NICE Clinical Knowledge Summary for iron deficiency anaemia treatment (which will be very similar to your local area guidelines):


How should I treat iron deficiency anaemia?

•Address underlying causes as necessary (for example treat menorrhagia or stop nonsteroidal anti-inflammatory drugs, if possible).

•Treat with oral ferrous sulphate 200 mg tablets two or three times a day. ◦If ferrous sulphate is not tolerated, consider oral ferrous fumarate tablets or ferrous gluconate tablets.

◦Do not wait for investigations to be carried out before prescribing iron supplements.

•If dietary deficiency of iron is thought to be a contributory cause of iron deficiency anaemia, advise the person to maintain an adequate balanced intake of iron-rich foods (for example dark green vegetables, iron-fortified bread, meat, apricots, prunes, and raisins) and consider referral to a dietitian.

• Monitor the person to ensure that there is an adequate response to iron treatment.

Buy your own D3 softgels 5000iu and retest in 3 months time. When you've reached 100-150nmol/L reduce to a maintenance dose as suggested.

You might like to remind the receptionist at your surgery that she is breaking the law by refusing you a print out of your results, you are legally entitled to them under the Data Protection Act 1998. If she still refuses, discuss with the Practice Manager and if you still can't get them you will need to make a Subject Access Request ico.org.uk/for-the-public/p... - scroll down to How do I make a request?

Hi thanks GP monitors my vitamin D deficiency twice a year and I am not due a retest until December.

Well it's up to you but 800iu D3 daily will take forever and a day to raise your level.

I will go for the 5000iu, are they easy to swallow?

These are fairly small and as a softgel I find them easier to swallow than capsules and tablets


Don't forget the important cofactors mentioned in my post above. K2-MK7 comes in softgels like these bigvits.co.uk/product.php?p... and if magnesium citrate is the form you think would suit you best it comes as a powder you can mix with orange juice amazon.co.uk/Natural-Calm-S...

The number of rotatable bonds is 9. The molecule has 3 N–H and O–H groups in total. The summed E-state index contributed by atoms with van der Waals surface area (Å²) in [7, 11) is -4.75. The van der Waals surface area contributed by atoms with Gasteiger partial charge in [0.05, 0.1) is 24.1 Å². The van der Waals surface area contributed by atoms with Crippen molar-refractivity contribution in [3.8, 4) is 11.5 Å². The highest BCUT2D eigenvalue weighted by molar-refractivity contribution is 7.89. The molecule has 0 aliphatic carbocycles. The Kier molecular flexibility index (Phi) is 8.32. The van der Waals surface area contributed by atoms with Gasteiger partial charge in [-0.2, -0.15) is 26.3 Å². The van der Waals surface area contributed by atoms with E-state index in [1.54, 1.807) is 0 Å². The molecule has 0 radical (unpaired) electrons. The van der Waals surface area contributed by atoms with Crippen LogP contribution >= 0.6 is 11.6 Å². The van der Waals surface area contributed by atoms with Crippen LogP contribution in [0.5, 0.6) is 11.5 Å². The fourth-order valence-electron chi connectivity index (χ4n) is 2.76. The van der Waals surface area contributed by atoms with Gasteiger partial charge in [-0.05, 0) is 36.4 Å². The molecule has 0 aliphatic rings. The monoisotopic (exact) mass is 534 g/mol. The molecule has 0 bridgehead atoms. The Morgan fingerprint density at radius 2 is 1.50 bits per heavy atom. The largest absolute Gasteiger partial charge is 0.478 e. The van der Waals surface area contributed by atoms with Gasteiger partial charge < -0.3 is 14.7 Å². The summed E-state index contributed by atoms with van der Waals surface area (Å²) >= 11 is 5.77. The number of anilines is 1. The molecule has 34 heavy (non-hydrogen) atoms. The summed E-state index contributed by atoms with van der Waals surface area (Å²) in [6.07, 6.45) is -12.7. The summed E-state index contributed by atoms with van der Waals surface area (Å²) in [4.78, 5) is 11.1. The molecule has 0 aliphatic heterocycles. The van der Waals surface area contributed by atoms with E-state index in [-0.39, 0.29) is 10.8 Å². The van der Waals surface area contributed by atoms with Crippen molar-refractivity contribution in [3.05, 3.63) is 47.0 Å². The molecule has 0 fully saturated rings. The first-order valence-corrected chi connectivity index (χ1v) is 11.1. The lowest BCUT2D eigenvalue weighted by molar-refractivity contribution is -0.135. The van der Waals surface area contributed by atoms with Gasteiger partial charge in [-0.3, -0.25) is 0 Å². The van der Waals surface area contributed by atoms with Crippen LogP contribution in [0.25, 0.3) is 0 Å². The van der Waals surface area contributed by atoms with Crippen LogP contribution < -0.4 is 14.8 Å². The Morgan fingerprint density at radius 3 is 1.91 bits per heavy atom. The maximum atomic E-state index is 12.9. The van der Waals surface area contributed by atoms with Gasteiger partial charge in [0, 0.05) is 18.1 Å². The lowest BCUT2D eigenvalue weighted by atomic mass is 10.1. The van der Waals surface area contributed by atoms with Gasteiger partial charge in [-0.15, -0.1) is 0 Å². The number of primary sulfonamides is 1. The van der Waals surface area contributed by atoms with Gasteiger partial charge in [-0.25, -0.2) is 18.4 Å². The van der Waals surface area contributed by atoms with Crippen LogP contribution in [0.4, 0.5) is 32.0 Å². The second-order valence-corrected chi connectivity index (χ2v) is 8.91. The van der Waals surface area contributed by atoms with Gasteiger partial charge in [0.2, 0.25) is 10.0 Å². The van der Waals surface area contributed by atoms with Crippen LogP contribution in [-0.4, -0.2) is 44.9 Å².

Your receptionist doesn't have to give you the results you can get them directly online. Just ask the receptionist or failing that speak to the practice manager and ask for a password to enter online and make sure you ask for enhanced access to view your blood tests. It's your right by law since 2015.


I think, bearing in mind the endo has written I have generalised anxiety disorder I am not entitled to online access for the test results since the patient access is restricted for those with mental health problems? Or am I wrong? Thanks

You have not been diagnosed with a mental health problem. An Endocrinologist is not qualified to make a mental health diagnosis. You would need to be diagnosed by a psychiatrist and I doubt the NHS would pay for that.

Ok thanks for this. I will request results from the GP on Tuesday and if that fails I will ask for online access. Do I post results here once I get them?

Yes, do post your results and people can make helpful suggestions.

We have all probably been told at some time by a doctor that we have an anxiety condition or something or rather like it simply because the doctors do not understand how to help thyroid patients back to good health.

It makes the patient feel inadequate and less likely to challenge the doctor or to keep chasing real answers and solutions. It's hugely disempowering and harmful to our self esteem and confidence.

You do not have to accept an opinion and you do not have to accept a diagnosis. Always ask to see the evidence.

You are suffering anxiety type symptoms as a result of your Hashimoto's and low vitamins - which can and should improve

Going gluten free surprisingly can lower anxiety - especially with Hashimoto's


Very small percentage with Hashimoto's are coeliac (approx 5%)

But large percentage find gluten free gives benefit reducing symptoms and lowering antibodies


Have posted on pernicious anaemia forum, waiting for a reply.